Will Murthy’s return be a game changer for Infosys?

Founder brings on board son as a top aide.

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By R. Chandrasekaran

In a pleasant surprise to investors, one of the founders of Infosys, N.R. Narayanamurthy, is returning to the company as the executive chairman of its board on June 1. K.V. Kamath, who assumed charges of the executive chairman on August 21, 2011, has stepped down from the chairmanship paving the way for Murthy to take over the mantle and refurbish the strong image Infosys, India’s second biggest IT software solutions provider, had until a couple of years ago.

Murthy is also bringing in his son Rohan Murthy to assist him in the planned creation of chairman’s office. The younger Murthy is the first second generation family member of the Infosys founders getting involved in a leadership role.

Of late, there has been a lot of big chorus for Murthy to return to the company’s fold and lead it in the same way Steve Jobs did at Apple when it was struggling to retain its hold in the market. After Jobs’ return, Apple has delivered robust returns to the shareholders of the company.

The latest development is a complete U-turn for Murthy. A few weeks ago, when there were strong rumors of his come back plan, he had indicated to Live Mint that he was not approached by anyone from the company to take over the mantle and that he was quite comfortable in what he was doing. In fact, he did not see any room for his come back and termed all the news related to his return as speculation.

However, he had also indicated that he was not aware of what will happen the next day. This suggested that he was not averse to coming back if the company’s board desired his return.

Nonetheless, there were reports that indicated his active involvement in Infosys’ management through back door in the recent past after the company was performing below its potential and industry forecast. He was also reportedly not fully happy with certain issues that were hindering the company’s growth prospects.

Responding to Infosys’ management’s call to come back, Murthy said, “This calling was sudden, unexpected, and most unusual. But, then, Infosys is my middle child. Therefore, I have put aside my plans-in-progress and accepted this responsibility. I am grateful to K.V. Kamath – the Chairman, the Board, and every Infoscion for giving me this opportunity. I intend to do my best to add value to the Company in this challenging situation.”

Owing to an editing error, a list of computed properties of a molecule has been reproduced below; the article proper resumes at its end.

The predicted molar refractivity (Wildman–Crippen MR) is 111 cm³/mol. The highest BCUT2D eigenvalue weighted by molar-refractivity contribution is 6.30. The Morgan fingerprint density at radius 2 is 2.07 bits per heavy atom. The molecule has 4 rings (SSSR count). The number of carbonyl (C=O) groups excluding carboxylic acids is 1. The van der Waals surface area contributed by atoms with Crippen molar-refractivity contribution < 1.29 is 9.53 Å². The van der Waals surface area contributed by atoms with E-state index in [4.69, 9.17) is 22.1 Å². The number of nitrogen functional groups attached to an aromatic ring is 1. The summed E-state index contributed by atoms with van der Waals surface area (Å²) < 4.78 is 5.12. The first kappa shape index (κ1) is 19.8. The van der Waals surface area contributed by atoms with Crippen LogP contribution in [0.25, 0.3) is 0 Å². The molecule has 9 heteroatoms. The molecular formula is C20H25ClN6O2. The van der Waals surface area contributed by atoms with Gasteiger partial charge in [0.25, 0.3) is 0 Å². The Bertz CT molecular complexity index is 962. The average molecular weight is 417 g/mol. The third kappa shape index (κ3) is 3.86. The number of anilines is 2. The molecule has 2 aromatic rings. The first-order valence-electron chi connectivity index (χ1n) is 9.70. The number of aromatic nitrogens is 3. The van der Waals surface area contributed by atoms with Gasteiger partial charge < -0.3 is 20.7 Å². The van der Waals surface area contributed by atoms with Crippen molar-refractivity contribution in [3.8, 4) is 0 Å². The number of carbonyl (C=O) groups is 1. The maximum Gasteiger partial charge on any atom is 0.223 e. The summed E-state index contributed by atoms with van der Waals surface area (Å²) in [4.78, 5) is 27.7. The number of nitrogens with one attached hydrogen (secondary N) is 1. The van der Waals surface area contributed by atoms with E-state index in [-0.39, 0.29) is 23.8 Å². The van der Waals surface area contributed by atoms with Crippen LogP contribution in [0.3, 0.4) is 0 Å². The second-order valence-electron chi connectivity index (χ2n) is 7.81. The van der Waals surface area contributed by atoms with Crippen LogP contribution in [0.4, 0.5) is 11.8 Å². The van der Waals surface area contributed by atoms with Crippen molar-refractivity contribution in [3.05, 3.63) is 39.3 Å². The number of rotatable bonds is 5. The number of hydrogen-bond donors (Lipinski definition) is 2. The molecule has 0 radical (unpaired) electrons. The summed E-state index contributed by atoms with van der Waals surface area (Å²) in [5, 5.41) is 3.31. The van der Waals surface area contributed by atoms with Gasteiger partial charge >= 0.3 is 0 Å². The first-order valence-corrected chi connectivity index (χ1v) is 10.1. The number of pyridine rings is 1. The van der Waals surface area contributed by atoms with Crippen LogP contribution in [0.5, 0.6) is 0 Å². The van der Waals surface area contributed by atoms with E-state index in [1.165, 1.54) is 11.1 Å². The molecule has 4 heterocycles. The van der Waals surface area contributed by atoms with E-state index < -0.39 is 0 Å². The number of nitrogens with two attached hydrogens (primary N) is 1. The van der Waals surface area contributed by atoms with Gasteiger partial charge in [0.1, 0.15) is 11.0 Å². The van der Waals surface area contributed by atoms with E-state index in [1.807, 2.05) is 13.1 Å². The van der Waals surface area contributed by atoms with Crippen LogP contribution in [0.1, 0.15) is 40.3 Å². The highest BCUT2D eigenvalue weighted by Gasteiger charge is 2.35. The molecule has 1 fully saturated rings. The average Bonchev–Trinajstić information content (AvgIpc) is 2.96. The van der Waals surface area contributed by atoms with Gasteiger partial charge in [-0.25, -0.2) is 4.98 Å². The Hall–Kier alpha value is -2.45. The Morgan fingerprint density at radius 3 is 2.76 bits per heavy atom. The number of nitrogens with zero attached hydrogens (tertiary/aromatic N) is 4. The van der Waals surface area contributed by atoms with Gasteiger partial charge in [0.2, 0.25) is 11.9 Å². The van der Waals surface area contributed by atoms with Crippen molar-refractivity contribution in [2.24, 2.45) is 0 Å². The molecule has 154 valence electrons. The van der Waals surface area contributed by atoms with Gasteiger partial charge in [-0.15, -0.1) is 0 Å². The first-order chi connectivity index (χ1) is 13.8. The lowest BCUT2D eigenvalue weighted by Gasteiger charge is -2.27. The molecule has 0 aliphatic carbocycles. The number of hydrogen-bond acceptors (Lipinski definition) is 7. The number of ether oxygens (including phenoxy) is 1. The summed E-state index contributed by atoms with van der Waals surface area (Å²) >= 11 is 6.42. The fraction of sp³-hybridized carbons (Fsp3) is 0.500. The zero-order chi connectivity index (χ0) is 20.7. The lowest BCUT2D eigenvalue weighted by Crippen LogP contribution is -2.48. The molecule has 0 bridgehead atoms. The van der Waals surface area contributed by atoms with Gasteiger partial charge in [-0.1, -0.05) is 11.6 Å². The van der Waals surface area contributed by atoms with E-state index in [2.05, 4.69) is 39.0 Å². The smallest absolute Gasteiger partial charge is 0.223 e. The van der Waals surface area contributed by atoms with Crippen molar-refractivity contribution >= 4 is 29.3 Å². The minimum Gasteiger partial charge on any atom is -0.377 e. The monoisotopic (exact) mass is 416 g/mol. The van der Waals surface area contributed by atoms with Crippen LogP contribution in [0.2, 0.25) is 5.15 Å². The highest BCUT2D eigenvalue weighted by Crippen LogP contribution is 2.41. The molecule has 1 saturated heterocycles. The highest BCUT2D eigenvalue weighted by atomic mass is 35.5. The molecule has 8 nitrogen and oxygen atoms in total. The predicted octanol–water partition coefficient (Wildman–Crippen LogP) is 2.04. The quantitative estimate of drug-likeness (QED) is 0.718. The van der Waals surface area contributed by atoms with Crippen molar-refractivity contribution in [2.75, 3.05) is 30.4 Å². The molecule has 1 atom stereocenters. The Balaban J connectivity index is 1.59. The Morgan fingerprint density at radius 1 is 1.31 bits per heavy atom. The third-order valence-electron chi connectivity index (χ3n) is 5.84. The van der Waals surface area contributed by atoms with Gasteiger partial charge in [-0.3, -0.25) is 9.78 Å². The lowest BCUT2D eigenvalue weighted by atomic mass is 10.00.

He has been given a five-year term subject to the approval of the shareholders, which should not be a problem given the company’s growth during the period of his chairmanship. While shareholders and analysts may be happy to see the return of Murthy, he will have a tough time to deliver the expectations of investors.

While Infosys sees revenue growth of 6 percent to 10 percent for the fiscal year ending March 2014, National Association of Software Service Companies (NASSCOM) projects revenue growth of 12 percent to 14 percent. Tata Consultancy Services and Cognizant Technology Solutions, two of its competitors, have guided above the trade body, indicating a probable underperformance by Infosys.

One of the strong points in the company’s software vertical is banking. When Murthy was at the top in Infosys, the IT sector was growing steadily as more financial institutions were willing to allocate budget for IT.

However, the financial turmoil in the United States in 2008 had altered the situation somewhat if not completely. Surely, it will not be an easy ride for him. However, for a person of Murthy’s caliber, challenges can be overcome through a meticulous planning over a period of time. In any case, the fruits of his return to the top in the near term are ruled out. Nonetheless, the mood and the behavior could change gradually.

Interestingly, the entry of Rohan Murthy encourage other founders to bring their children in to the management.

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